Blake sat back abruptly in his seat. If he had wanted to stand and shout for help, he would not have been able to. His tongue had swelled to twice its size, and when he tried to move it, it stuck horribly to the roof of his mouth. His legs were limp. All he could think of to do then was to wait for his heart to stop its hysterical beating, so that he could judge the extent of his danger. She was sitting a little sidewise, and in her pocketbook was the pistol, aimed at his belly.
“You understand me now, don’t you?” she said. “You understand that I’m serious?” He tried to speak but he was still mute. He nodded his head. “Now we’ll sit quietly for a little while,” she said. “I got so excited that my thoughts are all confused. We’ll sit quietly for a little while, until I can get my thoughts in order again.”
Help would come, Blake thought. It was only a question of minutes. Someone, noticing the look on his face or her peculiar posture, would stop and interfere, and it would all be over. All he had to do was to wait until someone noticed his predicament. Out of the window he saw the river and the sky. The rain clouds were rolling down like a shutter, and while he watched, a streak of orange light on the horizon became brilliant. Its brilliance spread— he could see it move—across the waves until it raked the banks of the river with a dim firelight. Then it was put out. Help would come in a minute, he thought. Help would come before they stopped again; but the train stopped, there were some comings and goings, and Blake still lived on, at the mercy of the woman beside him. The possibility that help might not come was one that he could not face. The possibility that his predicament was not noticeable, that Mrs. Compton would guess that he was taking a poor relation out to dinner at Shady Hill, was something he would think about later. Then the saliva came back into his mouth and he was able to speak.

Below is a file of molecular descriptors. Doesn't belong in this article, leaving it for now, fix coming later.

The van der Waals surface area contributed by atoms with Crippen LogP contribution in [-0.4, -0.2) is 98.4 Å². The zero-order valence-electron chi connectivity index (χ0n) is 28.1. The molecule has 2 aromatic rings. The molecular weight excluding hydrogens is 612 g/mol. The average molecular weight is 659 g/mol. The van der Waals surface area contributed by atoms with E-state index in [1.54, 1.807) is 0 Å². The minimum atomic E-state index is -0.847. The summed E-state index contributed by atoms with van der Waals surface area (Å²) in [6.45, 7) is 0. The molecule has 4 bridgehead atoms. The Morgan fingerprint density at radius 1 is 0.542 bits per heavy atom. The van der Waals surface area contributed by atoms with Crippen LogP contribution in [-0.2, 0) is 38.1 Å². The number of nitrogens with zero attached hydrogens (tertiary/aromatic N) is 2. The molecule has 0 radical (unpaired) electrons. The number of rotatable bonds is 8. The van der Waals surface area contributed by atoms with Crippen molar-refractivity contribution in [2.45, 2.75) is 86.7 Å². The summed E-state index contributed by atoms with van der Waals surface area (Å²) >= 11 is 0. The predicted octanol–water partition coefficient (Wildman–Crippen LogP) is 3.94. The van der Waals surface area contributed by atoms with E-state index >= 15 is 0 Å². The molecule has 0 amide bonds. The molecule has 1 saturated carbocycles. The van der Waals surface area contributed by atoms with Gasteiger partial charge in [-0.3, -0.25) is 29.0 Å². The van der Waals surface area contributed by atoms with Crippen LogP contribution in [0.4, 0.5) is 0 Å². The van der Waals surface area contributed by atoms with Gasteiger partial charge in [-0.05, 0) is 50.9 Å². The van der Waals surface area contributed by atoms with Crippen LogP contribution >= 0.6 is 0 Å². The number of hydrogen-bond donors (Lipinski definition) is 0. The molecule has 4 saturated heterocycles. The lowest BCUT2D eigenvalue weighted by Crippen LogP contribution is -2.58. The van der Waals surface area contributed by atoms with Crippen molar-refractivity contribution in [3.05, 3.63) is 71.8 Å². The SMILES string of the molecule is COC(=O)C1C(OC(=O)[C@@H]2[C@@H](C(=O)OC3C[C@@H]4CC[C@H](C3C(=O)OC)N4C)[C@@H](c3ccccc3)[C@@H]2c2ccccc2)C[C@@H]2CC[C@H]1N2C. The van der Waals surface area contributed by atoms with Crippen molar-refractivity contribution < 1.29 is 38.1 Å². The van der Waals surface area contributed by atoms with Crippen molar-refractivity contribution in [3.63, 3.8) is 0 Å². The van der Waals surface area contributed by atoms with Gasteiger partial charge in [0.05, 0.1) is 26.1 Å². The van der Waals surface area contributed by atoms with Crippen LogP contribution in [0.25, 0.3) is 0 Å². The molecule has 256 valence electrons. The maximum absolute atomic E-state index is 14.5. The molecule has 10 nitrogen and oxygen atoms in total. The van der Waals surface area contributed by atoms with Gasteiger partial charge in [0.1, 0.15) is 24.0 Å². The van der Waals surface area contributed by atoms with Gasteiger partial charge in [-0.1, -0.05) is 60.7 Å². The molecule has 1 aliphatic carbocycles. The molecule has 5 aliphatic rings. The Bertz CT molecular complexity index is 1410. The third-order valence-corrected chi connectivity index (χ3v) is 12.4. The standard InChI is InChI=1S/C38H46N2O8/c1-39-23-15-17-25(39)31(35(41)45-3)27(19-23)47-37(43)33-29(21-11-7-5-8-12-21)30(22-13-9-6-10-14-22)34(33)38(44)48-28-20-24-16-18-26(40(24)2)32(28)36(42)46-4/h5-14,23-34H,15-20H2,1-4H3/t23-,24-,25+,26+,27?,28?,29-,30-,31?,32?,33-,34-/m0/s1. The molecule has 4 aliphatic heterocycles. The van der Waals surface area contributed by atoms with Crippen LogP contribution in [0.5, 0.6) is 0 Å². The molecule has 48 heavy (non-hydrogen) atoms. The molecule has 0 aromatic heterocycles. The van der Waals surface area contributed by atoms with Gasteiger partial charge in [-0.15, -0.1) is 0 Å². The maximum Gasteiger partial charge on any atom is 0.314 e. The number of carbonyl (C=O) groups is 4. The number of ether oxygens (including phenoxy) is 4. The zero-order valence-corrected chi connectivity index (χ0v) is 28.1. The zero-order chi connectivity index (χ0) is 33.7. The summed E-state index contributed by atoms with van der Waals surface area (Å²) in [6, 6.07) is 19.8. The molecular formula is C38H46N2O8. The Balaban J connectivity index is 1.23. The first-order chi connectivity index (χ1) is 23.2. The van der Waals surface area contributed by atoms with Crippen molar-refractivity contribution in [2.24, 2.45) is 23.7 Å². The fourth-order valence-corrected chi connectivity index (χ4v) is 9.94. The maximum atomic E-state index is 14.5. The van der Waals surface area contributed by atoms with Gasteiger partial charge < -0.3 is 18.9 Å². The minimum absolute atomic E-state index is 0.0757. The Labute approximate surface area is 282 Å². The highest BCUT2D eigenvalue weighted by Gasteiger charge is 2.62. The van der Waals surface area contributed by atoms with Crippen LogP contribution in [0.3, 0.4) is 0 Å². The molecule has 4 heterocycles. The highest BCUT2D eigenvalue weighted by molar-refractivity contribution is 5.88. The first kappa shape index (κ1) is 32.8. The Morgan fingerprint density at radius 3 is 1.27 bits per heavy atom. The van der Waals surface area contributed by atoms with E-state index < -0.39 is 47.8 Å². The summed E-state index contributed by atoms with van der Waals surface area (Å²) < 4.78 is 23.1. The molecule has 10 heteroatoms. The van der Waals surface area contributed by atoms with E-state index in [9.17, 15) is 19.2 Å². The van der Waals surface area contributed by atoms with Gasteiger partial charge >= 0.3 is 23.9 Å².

“What do you want?”
—John Cheever (read the whole story here)
Who is this guy?
John Cheever, known as “the Chekhov of the suburbs,” was born in Massachusetts in 1912. A writer from the start, he won a short story contest sponsored by the Boston Herald as a high school student, but was otherwise uninterested in studying and was expelled from his private school. After selling a short story to the New Yorker in 1935, he worked for the WPA, married, and enlisted in the Army; his first collection of stories was published in 1943 but apparently Cheever despised it and tried to destroy copies of it. Throughout the 1950s, 60s, and 70s he published several story collections and novels; he died in 1982. You can read a fascinating article about Cheever’s tortured personal life here. I’ve been making my way through his collected stories and it’s crazy how consistently excellent they are.
Write a story, scene, or poem that unfolds while its characters are in transit—however you want to interpret that phrase.
Alanna Schubach is a fiction writer, freelance journalist, and teacher. Follow her on Twitter @AlannaSchubach and read her work at alannaschubach.com. Send questions, recommendations for future newsletters, and the results of writing prompts (if you’re so inclined) to firstname.lastname@example.org